When Is Your Business No Longer a “Startup”?

Still not quite too big to fail.

In this overhead photograph, a group of small business staffers review charts and documents on the floor of an open plan office space.

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You’re starting a business. Does that mean it’s a startup? And when is it no longer a startup? The answer will often depend on whom you ask.  

Defining a small business can be tricky. The U.S. Small Business Administration defines small businesses based on size for federal contracting purposes, and even then, it varies by industry. 

But when it comes to startups—a subset of small business—it’s even harder to pin down a consistent definition. There are a couple of common approaches to defining a startup and they usually fall into one of two categories: 

  • Approach to business
  • Time in business

Approach to Business

The word “startup” is often associated with new businesses that aim to disrupt an industry or offer a truly unique product. In addition, the term is often associated with risky businesses with a potential for high growth. Many tech companies consider themselves startups in the early days, but the term isn’t limited exclusively to businesses in the high tech space.

Eric Ries, the creator of the Lean Startup methodology defines it this way: “A startup is a human institution designed to create a new product or service under conditions of extreme uncertainty.” He goes on to add, “To open up a new business that is an exact clone of an existing business, all the way down to the business model, pricing, target customer, and specific product may, under many circumstances, be an attractive economic investment. But it is not a startup, because its success depends only on decent execution—so much so that this success can be modeled with high accuracy.”

One problem with this approach is that there is no single definition of what makes a business truly unique. And the reality is that most small businesses are risky, especially in the early years. According to the Congressional Research Service, “business startups create many new jobs, but have a more limited effect on net job creation over time because fewer than half of all startups remain in business after five years.”

Time in Business

Many business owners often consider their business’s startups in the first few years, even if they don’t have a truly unique product, service, or business model. For them, the risk is real. They are taking a risk that their venture won’t pan out at all, and that makes them feel like they are creating a startup, even if someone else would view it as just another small business. 

One problem with this approach is that it isn’t always clear when the business moves from startup to small business. Is it when it achieves profitability? Or when it survives the one or two year mark? 

Ultimately, there is no official definition of a startup that everyone agrees upon. Both of these approaches, however, have one thing in common: the business owner considers the business in its early stages, and it still has a significant way to go before reaching its potential.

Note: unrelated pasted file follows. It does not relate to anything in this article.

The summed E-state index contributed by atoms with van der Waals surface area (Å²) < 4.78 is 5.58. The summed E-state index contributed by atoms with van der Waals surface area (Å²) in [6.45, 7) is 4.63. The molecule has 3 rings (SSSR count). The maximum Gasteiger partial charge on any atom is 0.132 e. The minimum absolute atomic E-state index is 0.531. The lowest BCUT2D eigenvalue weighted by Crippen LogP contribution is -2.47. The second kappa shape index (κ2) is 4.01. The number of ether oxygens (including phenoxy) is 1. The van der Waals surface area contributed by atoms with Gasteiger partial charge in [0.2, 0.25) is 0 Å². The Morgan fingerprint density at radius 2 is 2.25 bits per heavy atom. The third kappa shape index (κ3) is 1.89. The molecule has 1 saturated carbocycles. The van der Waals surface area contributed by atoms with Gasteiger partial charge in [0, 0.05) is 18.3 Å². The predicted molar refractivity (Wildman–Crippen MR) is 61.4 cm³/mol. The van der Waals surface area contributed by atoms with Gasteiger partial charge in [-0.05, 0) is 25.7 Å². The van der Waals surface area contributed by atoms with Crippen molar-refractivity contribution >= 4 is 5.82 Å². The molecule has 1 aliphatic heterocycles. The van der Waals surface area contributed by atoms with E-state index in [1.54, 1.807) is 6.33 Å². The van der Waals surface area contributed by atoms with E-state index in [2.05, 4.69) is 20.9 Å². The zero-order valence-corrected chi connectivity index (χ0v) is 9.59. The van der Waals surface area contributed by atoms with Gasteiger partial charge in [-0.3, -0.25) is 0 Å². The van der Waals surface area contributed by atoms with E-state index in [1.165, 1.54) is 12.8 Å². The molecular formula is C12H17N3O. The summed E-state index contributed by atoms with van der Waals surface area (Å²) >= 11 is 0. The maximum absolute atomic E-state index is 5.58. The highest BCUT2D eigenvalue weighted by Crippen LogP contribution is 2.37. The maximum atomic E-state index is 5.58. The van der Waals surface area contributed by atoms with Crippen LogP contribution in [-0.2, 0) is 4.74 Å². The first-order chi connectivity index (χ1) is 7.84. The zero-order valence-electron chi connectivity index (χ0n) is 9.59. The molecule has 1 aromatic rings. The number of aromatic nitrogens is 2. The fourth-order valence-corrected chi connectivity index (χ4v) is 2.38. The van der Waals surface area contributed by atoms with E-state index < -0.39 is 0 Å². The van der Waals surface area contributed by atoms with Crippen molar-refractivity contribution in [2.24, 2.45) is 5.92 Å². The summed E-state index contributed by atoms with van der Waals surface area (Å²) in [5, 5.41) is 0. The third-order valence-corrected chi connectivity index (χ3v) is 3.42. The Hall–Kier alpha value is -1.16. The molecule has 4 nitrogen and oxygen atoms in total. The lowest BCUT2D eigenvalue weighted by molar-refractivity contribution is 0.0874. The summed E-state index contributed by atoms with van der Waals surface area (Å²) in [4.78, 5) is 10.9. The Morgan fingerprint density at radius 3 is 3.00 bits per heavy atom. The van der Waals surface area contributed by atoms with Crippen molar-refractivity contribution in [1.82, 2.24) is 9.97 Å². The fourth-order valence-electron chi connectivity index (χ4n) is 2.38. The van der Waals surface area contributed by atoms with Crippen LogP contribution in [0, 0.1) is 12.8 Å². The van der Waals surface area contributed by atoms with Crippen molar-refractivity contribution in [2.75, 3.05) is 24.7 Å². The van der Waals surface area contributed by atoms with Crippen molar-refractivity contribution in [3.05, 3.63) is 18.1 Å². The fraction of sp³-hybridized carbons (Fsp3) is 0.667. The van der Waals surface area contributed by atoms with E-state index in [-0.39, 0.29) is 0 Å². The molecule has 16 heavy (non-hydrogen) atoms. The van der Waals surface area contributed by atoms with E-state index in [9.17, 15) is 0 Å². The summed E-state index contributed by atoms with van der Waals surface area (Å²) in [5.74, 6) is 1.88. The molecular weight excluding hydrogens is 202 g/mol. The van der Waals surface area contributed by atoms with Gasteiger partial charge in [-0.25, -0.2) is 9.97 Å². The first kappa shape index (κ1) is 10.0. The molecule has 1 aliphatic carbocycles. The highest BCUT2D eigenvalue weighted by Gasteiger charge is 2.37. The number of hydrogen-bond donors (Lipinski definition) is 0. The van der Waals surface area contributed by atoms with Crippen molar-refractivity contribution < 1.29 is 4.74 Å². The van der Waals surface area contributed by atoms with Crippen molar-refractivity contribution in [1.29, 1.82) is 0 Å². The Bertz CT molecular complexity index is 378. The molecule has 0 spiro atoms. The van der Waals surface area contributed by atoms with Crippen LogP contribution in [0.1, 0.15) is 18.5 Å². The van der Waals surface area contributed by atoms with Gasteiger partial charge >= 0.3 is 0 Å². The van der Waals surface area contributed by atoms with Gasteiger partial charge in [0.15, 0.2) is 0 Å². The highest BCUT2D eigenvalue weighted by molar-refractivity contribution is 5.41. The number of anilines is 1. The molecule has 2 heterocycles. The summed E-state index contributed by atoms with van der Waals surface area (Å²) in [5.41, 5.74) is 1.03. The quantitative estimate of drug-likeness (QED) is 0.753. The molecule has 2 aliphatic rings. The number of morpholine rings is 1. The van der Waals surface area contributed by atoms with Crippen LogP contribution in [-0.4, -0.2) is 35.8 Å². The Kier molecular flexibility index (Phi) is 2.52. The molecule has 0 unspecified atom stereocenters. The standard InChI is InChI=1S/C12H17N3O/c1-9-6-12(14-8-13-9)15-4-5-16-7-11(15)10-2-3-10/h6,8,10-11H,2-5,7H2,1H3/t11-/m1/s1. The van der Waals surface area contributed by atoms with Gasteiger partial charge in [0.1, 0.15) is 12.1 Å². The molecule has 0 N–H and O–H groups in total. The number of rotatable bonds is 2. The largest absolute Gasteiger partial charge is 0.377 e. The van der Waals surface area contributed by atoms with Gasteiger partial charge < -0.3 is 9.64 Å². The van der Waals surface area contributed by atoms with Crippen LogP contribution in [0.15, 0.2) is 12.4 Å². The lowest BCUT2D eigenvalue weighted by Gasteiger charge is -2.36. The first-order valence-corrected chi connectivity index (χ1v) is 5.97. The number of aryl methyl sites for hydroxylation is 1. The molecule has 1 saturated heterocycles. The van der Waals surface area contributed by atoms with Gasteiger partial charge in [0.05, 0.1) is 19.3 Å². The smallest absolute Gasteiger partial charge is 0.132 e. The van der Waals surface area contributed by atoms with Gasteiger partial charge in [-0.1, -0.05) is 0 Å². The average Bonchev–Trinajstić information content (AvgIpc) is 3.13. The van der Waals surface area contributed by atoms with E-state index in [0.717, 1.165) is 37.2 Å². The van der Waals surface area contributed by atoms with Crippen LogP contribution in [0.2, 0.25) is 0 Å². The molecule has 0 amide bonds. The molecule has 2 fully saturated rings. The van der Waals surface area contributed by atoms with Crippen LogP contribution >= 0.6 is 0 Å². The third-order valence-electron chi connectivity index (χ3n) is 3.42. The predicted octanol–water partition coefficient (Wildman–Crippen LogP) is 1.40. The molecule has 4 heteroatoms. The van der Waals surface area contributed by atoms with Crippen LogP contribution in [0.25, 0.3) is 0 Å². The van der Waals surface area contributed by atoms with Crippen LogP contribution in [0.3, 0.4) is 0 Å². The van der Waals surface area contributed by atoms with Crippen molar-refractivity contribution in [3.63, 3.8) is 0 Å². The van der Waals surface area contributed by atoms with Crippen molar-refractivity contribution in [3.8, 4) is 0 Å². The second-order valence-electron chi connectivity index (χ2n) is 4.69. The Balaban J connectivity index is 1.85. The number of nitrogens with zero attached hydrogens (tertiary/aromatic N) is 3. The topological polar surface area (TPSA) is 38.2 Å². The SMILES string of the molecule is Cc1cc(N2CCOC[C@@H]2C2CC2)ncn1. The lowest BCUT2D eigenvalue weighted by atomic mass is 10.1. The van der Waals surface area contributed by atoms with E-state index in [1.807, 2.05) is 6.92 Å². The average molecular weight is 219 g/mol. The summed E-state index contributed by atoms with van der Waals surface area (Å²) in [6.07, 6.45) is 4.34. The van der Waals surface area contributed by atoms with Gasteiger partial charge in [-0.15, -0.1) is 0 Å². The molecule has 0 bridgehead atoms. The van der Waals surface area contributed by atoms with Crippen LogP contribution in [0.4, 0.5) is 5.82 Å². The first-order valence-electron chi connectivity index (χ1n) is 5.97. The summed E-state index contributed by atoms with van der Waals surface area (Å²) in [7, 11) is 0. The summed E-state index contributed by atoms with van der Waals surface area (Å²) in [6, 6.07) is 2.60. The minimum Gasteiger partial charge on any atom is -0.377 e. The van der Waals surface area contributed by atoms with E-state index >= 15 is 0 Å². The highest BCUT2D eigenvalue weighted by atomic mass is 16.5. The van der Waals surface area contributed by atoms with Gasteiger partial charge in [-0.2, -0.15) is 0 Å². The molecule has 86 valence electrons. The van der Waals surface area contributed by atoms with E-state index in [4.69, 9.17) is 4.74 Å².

Financing a Startup to the Next Stage

Entrepreneurs often want to know where and how to get financing or funding for their startup. 

If you’re defining your business as a young business, understand that traditional lenders, such as banks or credit unions, often consider businesses that have been in business for two years or less to be startups. They may be hesitant to make loans to these young businesses, and as a result these firms have a hard time getting loans and other forms of financing.

Instead, these young businesses may need to consider online lenders, microloans, or even personal loans to get the financing they need. Strong revenues and/or strong personal credit scores will often be key to finding financing.

On the other hand, business owners who define their ventures as startups by their approach to business may find more success looking for alternative sources of funding. Crowdfunding, angel funding, venture capital, or private investors may be a better bet. These types of funding are not as dependent on credit scores or revenues, Instead they are viewed as providing significant financial opportunity for investors. The business owner must persuade investors that they are likely to succeed even in the face of significant risk.

No Longer a Startup

How can you determine, then whether your small business is no longer a startup? There are a couple of indications that your business can move beyond the startup label:

  • It has survived its first year. According to the SBA, an average of one out of five businesses (78.6%) does not make it that far. In at least one instance, the SBA defines a startup as a business that is less than one year old. 
  • It is profitable. Among non-employer firms (those with no outside employees), the majority are either unprofitable or breaking even. 
  • It is hiring employees. Eighty percent of small businesses in America have no employees beyond the owner. 

None of these alone indicate a business is no longer a startup, but when a business achieves at least a couple of these milestones, it likely has a better chance of success.